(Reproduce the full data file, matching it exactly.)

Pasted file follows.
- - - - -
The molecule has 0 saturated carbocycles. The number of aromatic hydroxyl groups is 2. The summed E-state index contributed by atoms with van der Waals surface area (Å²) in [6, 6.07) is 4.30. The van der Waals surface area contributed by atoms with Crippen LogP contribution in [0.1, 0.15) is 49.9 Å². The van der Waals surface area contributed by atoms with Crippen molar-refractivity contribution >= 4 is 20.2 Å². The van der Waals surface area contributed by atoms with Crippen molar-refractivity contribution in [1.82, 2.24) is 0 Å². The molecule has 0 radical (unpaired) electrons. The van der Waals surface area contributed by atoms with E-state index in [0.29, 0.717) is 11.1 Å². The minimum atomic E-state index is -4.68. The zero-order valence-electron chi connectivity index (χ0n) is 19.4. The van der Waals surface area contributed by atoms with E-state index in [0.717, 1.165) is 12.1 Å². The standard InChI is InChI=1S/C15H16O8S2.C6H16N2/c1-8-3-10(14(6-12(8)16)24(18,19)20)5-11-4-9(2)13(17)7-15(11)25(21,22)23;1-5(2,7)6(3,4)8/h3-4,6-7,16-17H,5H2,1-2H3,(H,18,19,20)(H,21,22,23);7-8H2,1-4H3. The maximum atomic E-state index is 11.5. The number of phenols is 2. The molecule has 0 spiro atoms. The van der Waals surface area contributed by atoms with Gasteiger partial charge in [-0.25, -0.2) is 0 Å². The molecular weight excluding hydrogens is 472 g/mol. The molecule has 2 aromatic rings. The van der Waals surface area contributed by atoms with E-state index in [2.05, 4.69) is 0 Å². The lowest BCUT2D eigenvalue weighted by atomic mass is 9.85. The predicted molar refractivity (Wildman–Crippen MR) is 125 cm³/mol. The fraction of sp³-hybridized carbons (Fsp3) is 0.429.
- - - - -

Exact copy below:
The molecule has 0 saturated carbocycles. The number of aromatic hydroxyl groups is 2. The summed E-state index contributed by atoms with van der Waals surface area (Å²) in [6, 6.07) is 4.30. The van der Waals surface area contributed by atoms with Crippen LogP contribution in [0.1, 0.15) is 49.9 Å². The van der Waals surface area contributed by atoms with Crippen molar-refractivity contribution >= 4 is 20.2 Å². The van der Waals surface area contributed by atoms with Crippen molar-refractivity contribution in [1.82, 2.24) is 0 Å². The molecule has 0 radical (unpaired) electrons. The van der Waals surface area contributed by atoms with E-state index in [0.29, 0.717) is 11.1 Å². The minimum atomic E-state index is -4.68. The zero-order valence-electron chi connectivity index (χ0n) is 19.4. The van der Waals surface area contributed by atoms with E-state index in [0.717, 1.165) is 12.1 Å². The standard InChI is InChI=1S/C15H16O8S2.C6H16N2/c1-8-3-10(14(6-12(8)16)24(18,19)20)5-11-4-9(2)13(17)7-15(11)25(21,22)23;1-5(2,7)6(3,4)8/h3-4,6-7,16-17H,5H2,1-2H3,(H,18,19,20)(H,21,22,23);7-8H2,1-4H3. The maximum atomic E-state index is 11.5. The number of phenols is 2. The molecule has 0 spiro atoms. The van der Waals surface area contributed by atoms with Gasteiger partial charge in [-0.25, -0.2) is 0 Å². The molecular weight excluding hydrogens is 472 g/mol. The molecule has 2 aromatic rings. The van der Waals surface area contributed by atoms with E-state index in [2.05, 4.69) is 0 Å². The lowest BCUT2D eigenvalue weighted by atomic mass is 9.85. The predicted molar refractivity (Wildman–Crippen MR) is 125 cm³/mol. The fraction of sp³-hybridized carbons (Fsp3) is 0.429.